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Help us reach our $401,000 goal by 12/31 so we can start 2015 strong defending them.

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Make your year-end, tax-deductible contribution to protect them today!

YOU can help protect your national parks!

Help us reach our $401,000 goal by 12/31 so we can start 2015 strong defending them.

The national parks are yours.

Make your year-end, tax-deductible contribution to protect them today!

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Photo: National Park Service

Skull Rock

By Linda Morris
December 10, 2011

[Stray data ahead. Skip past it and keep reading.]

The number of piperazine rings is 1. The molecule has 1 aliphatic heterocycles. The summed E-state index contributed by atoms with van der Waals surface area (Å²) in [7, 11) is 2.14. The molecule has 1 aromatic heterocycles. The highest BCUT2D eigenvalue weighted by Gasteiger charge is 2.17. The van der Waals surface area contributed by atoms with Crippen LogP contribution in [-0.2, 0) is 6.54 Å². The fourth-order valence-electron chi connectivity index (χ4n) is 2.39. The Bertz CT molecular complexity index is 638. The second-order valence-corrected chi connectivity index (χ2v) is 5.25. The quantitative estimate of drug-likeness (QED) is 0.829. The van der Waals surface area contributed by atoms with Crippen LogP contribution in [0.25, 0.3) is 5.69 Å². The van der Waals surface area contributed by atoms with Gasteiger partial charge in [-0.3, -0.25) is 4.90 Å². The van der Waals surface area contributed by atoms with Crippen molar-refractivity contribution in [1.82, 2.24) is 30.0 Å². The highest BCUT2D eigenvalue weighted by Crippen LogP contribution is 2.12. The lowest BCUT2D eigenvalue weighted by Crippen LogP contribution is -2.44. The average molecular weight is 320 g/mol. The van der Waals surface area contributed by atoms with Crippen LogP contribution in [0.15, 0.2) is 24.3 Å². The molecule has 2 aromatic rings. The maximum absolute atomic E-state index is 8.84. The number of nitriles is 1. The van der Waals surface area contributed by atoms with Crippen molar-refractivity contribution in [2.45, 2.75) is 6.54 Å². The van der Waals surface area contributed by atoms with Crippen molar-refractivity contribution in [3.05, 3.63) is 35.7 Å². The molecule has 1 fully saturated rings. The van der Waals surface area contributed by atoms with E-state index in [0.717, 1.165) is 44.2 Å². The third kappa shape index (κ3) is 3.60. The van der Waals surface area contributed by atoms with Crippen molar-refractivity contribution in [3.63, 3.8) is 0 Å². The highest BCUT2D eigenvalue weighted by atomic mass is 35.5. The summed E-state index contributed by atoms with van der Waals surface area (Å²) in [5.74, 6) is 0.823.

While visiting family in Los Angeles for the Thanksgiving holiday, we needed to come up with a plan to escape the city on "Black Friday." Taking a drive out to Joshua Tree seemed like a wonderful way to spend the day far from the maddening crowd of frenzied shoppers. After an easy 2.5 hour drive due east of LA, we arrived at what seemed like a distant galaxy, with a landscape comprised of not only the iconic namesake trees of the park itself, but also breathtaking, other-worldly rock formations that seemed more like carefully crafted, made-made sculptures, rather than accidental clumps of rocks that had been pushed up through the ground millions of years ago. The weather was glorious and we were all overwhelmed by the beauty and diversity of Joshua Tree. We learned that the park is comprised of two different deserts - the Mojave and the Colorado - each vastly different ecosystems from each other. This time our visit was in the Mojave section exclusively, but next time we hope to spend more than an afternoon, camping under the stars and exploring even more of this magnificent national park. One of our favorite rock formations was Skull Rock, close to the entrance of the park, unmistakably reminiscent of an actual skull. Can't wait to get back !

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